|The 39 men women and children found dead in the back of the lorry (Image: Essex Police/ PA)|
Nguyen Dat Anh lost his 41-year-old mother Phan Thi Thanh in the tragedy after she sold the family home and left him in Vietnam with his godmother.
He said his mother left Vietnam in July or August and phoned him two days before the fateful journey to tell him she was heading to England.
He said when he heard the news: "My mum didn't tell me anything about her plan to come to the UK. I was very shocked, very sad and I was crying a lot."
He now lives with his father in the UK, but misses his mother greatly and added: "I feel heartbroken with my mum not around, but I have my dad beside me now. I miss mum so much, I miss the foods she cooked and her care."
The gang charged life imprisonment after unconvinced explanation
4 members of the gang face life imprisonment after admitting or being convicted of manslaughter of the lads, ladies and youngsters who died.
Irish haulier Ronan Hughes and lorry driver Maurice Robinson, who collected the trailer at Purfleet dock, had pleaded responsible to manslaughter and other people smuggling.
|Maurice Robinson, 25, from Northern Ireland (Image: Mirror Online)|
Lorry driver Eamonn Harrison and Romanian Gheorge Nica had been convicted of manslaughter after a 10-week trial late final 12 months.
A UK court has found two men guilty of manslaughter following the deaths of 39 Vietnamese migrants, who were found dead in the refrigerated container of a truck in Essex, England in October 2019, CNN reported.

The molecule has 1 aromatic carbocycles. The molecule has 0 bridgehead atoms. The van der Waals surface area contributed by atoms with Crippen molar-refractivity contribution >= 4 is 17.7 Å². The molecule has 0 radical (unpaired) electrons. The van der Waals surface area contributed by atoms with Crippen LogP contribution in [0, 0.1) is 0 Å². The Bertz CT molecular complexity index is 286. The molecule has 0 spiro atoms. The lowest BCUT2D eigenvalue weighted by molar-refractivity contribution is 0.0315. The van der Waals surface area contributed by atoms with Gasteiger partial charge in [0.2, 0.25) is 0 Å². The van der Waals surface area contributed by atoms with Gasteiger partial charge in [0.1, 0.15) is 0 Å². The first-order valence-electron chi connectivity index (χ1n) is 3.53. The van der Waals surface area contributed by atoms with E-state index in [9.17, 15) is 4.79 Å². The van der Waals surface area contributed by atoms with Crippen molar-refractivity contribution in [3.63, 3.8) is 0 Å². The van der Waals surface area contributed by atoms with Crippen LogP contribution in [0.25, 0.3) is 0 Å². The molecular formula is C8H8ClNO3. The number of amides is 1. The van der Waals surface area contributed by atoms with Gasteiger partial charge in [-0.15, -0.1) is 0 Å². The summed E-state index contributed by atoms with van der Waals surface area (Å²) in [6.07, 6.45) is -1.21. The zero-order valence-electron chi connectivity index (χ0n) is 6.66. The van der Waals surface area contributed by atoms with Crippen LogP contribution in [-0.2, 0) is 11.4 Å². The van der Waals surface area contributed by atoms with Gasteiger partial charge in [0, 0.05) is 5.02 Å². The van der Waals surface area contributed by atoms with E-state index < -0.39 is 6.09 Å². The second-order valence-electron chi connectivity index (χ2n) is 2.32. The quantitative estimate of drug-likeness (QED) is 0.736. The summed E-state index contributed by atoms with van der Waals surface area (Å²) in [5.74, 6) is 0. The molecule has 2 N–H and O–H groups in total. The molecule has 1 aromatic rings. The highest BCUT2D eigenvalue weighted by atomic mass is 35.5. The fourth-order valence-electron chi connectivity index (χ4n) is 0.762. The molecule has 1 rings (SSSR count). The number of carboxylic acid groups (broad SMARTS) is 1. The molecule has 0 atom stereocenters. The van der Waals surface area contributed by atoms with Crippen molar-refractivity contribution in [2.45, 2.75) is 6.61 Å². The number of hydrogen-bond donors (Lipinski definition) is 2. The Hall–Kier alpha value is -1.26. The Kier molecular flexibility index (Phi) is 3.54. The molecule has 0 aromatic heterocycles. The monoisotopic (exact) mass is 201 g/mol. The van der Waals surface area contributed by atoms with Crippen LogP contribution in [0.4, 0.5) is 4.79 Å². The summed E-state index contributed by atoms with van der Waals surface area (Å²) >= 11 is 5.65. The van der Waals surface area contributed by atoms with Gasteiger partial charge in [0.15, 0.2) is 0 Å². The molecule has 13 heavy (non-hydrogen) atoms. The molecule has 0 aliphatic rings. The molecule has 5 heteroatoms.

Two drivers were also found guilty at the Old Bailey of conspiring to transport Vietnamese migrants from northern France to Britain. The verdicts came at the end of a trial that exposed for the first time a complex and lucrative operation that has for years illegally brought Vietnamese people into the UK.
Eamonn Harrison, 23, a lorry driver from Northern Ireland, and Gheorghe Nica, 43, the coordinator of the operation, from Romania, were found guilty of manslaughter. Another Northern Irish lorry driver, Christopher Kennedy, 24, and Valentin Calota, 38, a pickup driver from Romania, were both convicted of conspiring to smuggle people into the country unlawfully, The Guardian reported.
|Gheorghe Nica pleaded not guilty to the manslaughter of the migrants. Photo: Sky News|
The court heard how young lorry drivers from a rural area of Northern Ireland were recruited to work for Hughes, an Irish haulier, who alternated between legitimate shipments of waffles, soft drinks and wine from warehouses across Europe and illegal smuggling of alcohol, cigarettes and people.
He often undercut other haulage firms to secure legitimate work so he was able to appear to be running a reputable business. The drivers claimed in court that although they were knowingly involved in smuggling illegal items, they had no idea there were people in the containers, but the jury was unconvinced.
Mr Polnay stated Hughes was a ringleader, offering lorries and drivers and reserving ferry crossings for the smuggling operation.
He stated Nica was an organiser who mounted onward transport for migrants after they had been collected from the ferry port.